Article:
I recently re-read Dwight D. Eisenenhower’s 1957 speech (link) in which he referenced this famous quote “Plans are worthless, but planning is everything”.
As a software leader/manager/developer, when I encounter resistance during the planning and design stages of software projects, I’ve concluded that the greatest source of miscommunication almost invariably stems back to this fundamental concept of “plans vs planning”.
This approach to planning, as it turns out, is rooted in the US Army. And, as an Army Veteran, I suspect I’ve picked up this philosophy through osmosis… it’s unshakably in my DNA. So while my “intent” is to help teams overcome roadblocks through “planning”, but not necessarily to create a perfect “plan”, people unfamiliar with this concept initially react with confusion (or, in worse cases, anger).
To better understand this principal, let’s look at Eisenhower’s comment in more detail. In the full context of this quote he says:
“I tell this story to illustrate the truth of the statement I heard long ago in the Army: Plans are worthless, but planning is everything. There is a very great distinction because when you are planning for an emergency you must start with this one thing: the very definition of “emergency” is that it is unexpected, therefore it is not going to happen the way you are planning.”
Eisenhower is acknowledging that the act of planning is synthesizing and imagining an unpredictable future, and that the outcomes of a plan do not reflect how things will actually unfold.
Although he’s referring to planning in the context of emergencies, it generally applies to any planning processes in chaotic environments; such as Software Design and Development.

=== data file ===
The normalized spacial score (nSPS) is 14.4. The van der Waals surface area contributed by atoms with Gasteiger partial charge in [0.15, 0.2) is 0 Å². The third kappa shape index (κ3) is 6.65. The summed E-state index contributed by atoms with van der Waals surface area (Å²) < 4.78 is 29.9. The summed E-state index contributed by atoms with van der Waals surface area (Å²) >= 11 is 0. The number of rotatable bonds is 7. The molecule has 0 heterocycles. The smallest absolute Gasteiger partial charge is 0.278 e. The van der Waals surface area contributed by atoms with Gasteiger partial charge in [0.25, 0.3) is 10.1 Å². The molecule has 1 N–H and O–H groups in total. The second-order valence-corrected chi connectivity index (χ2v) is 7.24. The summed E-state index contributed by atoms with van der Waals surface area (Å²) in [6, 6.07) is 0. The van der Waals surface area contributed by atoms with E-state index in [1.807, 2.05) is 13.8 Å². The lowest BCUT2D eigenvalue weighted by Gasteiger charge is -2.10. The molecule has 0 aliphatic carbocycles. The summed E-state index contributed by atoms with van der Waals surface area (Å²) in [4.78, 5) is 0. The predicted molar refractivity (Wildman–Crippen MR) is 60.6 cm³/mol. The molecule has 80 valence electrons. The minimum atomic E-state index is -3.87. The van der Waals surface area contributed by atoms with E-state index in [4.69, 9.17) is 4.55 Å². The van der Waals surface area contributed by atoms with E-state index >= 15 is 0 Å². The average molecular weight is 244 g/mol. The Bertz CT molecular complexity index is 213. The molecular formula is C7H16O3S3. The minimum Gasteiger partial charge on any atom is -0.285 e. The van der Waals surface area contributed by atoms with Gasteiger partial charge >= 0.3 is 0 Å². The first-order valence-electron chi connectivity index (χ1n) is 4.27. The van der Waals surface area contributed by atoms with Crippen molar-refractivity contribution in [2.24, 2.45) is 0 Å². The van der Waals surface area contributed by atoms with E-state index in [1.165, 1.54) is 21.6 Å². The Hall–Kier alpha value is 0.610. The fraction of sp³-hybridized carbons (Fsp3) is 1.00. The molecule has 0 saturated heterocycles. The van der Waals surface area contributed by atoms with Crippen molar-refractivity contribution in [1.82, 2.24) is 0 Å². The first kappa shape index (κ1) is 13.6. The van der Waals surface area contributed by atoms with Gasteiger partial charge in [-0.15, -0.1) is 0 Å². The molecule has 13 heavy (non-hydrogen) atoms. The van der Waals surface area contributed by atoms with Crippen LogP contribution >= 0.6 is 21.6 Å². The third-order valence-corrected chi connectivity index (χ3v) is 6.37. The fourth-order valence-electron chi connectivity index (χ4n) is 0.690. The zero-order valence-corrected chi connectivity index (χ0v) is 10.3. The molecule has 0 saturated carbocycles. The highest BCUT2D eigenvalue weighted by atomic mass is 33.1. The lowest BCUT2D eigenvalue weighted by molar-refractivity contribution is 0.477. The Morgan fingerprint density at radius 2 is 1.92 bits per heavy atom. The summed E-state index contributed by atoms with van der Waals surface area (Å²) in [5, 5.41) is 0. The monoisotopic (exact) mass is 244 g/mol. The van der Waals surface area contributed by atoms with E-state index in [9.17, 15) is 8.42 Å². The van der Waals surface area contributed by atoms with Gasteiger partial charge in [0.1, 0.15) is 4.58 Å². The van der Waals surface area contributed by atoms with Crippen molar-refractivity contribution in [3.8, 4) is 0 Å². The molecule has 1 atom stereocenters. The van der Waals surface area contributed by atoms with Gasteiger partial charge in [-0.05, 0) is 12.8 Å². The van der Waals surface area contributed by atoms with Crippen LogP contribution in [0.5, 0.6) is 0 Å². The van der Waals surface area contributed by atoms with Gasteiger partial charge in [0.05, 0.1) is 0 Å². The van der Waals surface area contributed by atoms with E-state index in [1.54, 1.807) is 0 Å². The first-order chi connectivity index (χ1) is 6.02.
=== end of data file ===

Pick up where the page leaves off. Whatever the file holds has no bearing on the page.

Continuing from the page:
Okay, then why plan at all if plans are worthless? He goes on to say:
“So, the first thing you do is to take all the plans off the top shelf and throw them out the window and start once more. But if you haven’t been planning you can’t start to work, intelligently at least.”
This statement refers to the dilemma of getting started on a project. When undertaking software projects, the greatest obstacle is simply writing that first line of code. So give yourself some basis of dialogue with an initial plan and a prototype, then throw that away, if necessary, and start on the next iteration.
“That is the reason it is so important to plan, to keep yourselves steeped in the character of the problem that you may one day be called upon to solve — or to help to solve.”
He’s basically saying that planning puts you in a position for success, so when the actual events unfold, you are that much closer to making the detailed decisions to ensure a successful outcome.
“Now in the statements I have made, I don’t mean to say there are not some verities, some unchanging truths, although again, to quote a military man: The only unchanging factor in war is the most changeable, uncertain, unpredictable element in war, and that is human nature. But the human nature of today is exactly what it was, apparently, in the time of Pericles and Alexander and down through the ages to this day. Everything else, even terrain, even weather, seems to change.”
Software is deterministic, but people are not. We program machines to do exactly what we want them to do, but projects largely revolve around people. Therefore any plans that make assumptions based upon the actions of people are non-deterministic and subject to change.
A good leader understands that people on the front lines will ultimately make the final decisions, therefore the goal of planning and plans are simply to prepare people for what they might encounter, and trust they’ll do the right thing when confronted with complete information.
Coincidentally, the Manifesto forAgile Software Development adopts this spirit of planning, just in different words. Learn more….